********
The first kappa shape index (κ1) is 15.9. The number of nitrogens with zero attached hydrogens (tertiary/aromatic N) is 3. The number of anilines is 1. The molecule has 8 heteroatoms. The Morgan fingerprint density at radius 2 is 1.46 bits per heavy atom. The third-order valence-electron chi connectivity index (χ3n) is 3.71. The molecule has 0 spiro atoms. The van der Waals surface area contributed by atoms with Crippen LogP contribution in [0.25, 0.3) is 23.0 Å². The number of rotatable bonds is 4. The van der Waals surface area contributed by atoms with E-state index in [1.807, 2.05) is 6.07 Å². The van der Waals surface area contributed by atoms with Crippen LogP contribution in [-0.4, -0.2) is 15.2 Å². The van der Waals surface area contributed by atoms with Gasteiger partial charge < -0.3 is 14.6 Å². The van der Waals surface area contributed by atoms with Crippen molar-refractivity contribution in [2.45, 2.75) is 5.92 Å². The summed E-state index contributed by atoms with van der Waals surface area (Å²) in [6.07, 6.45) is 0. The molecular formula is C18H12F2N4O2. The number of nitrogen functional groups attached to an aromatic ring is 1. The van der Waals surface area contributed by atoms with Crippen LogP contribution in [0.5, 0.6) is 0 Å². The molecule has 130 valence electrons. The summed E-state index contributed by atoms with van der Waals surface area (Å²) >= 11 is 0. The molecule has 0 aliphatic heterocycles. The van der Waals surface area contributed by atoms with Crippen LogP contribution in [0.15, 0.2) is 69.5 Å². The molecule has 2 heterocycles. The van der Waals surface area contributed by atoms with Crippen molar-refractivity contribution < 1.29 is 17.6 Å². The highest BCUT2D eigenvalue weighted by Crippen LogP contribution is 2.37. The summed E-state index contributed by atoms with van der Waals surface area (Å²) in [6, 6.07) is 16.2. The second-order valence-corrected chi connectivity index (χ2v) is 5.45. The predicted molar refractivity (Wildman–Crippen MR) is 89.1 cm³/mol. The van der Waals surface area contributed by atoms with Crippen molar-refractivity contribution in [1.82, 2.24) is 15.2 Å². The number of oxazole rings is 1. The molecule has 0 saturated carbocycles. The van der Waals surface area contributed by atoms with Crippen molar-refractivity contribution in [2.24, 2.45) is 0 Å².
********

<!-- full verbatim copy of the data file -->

The first kappa shape index (κ1) is 15.9. The number of nitrogens with zero attached hydrogens (tertiary/aromatic N) is 3. The number of anilines is 1. The molecule has 8 heteroatoms. The Morgan fingerprint density at radius 2 is 1.46 bits per heavy atom. The third-order valence-electron chi connectivity index (χ3n) is 3.71. The molecule has 0 spiro atoms. The van der Waals surface area contributed by atoms with Crippen LogP contribution in [0.25, 0.3) is 23.0 Å². The number of rotatable bonds is 4. The van der Waals surface area contributed by atoms with E-state index in [1.807, 2.05) is 6.07 Å². The van der Waals surface area contributed by atoms with Crippen LogP contribution in [-0.4, -0.2) is 15.2 Å². The van der Waals surface area contributed by atoms with Gasteiger partial charge < -0.3 is 14.6 Å². The van der Waals surface area contributed by atoms with Crippen molar-refractivity contribution in [2.45, 2.75) is 5.92 Å². The summed E-state index contributed by atoms with van der Waals surface area (Å²) in [6.07, 6.45) is 0. The molecular formula is C18H12F2N4O2. The number of nitrogen functional groups attached to an aromatic ring is 1. The van der Waals surface area contributed by atoms with Crippen LogP contribution in [0.5, 0.6) is 0 Å². The molecule has 130 valence electrons. The summed E-state index contributed by atoms with van der Waals surface area (Å²) >= 11 is 0. The molecule has 0 aliphatic heterocycles. The van der Waals surface area contributed by atoms with Crippen LogP contribution in [0.15, 0.2) is 69.5 Å². The molecule has 2 heterocycles. The van der Waals surface area contributed by atoms with Crippen molar-refractivity contribution < 1.29 is 17.6 Å². The highest BCUT2D eigenvalue weighted by Crippen LogP contribution is 2.37. The summed E-state index contributed by atoms with van der Waals surface area (Å²) in [6, 6.07) is 16.2. The second-order valence-corrected chi connectivity index (χ2v) is 5.45. The predicted molar refractivity (Wildman–Crippen MR) is 89.1 cm³/mol. The van der Waals surface area contributed by atoms with Crippen molar-refractivity contribution in [1.82, 2.24) is 15.2 Å². The number of oxazole rings is 1. The molecule has 0 saturated carbocycles. The van der Waals surface area contributed by atoms with Crippen molar-refractivity contribution in [2.24, 2.45) is 0 Å².